Minerva

Inguinoscrotal bladder hernia: importance of eliciting a thorough history

BMJ 2013; 346 doi: https://doi.org/10.1136/bmj.f3836 (Published 19 June 2013) Cite this as: BMJ 2013;346:f3836
  1. Jonathan D Gill, specialty trainee year 6 in urology ,
  2. Chandra S Biyani, consultant urologist ,
  3. Anthony J Browning, consultant urologist
  1. 1Department of Urology, Pinderfields General Hospital, Wakefield WF1 4DG, UK
  1. jongill{at}hotmail.com

A 68 year old man presented with a large scrotal swelling, and ultrasound scanning suggested a hydrocele. He was subsequently admitted with renal failure, and computed tomography confirmed an inguinoscrotal bladder hernia with associated bilateral hydronephrosis. Percutaneous bladder drainage was achieved followed by normalisation of renal function. On closer questioning, the patient described a reduction in size of the scrotal swelling after micturition. With an increasing reliance on imaging to reach a diagnosis, the clues are invariably in the history, therefore this remains the most important aspect of the diagnostic investigation. Standard treatment for such hernias is surgical repair (herniorrhaphy).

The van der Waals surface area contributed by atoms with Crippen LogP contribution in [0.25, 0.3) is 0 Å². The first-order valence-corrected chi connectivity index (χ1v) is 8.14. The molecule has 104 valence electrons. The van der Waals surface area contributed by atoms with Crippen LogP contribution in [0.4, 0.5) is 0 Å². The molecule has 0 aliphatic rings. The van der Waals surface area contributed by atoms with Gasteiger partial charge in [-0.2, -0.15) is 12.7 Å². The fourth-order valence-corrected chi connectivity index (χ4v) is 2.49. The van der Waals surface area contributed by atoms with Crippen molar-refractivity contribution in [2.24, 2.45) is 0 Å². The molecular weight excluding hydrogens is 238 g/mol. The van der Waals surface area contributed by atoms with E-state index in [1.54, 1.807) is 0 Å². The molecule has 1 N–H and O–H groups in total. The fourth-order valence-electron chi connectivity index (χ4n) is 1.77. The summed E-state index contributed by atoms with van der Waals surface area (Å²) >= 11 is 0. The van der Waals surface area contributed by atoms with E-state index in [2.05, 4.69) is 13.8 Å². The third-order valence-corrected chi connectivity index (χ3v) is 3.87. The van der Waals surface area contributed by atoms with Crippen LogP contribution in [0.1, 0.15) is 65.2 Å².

Notes

Cite this as: BMJ 2013;346:f3836

Footnotes

  • Patient consent obtained.

View Abstract

Sign in

Log in through your institution

Subscribe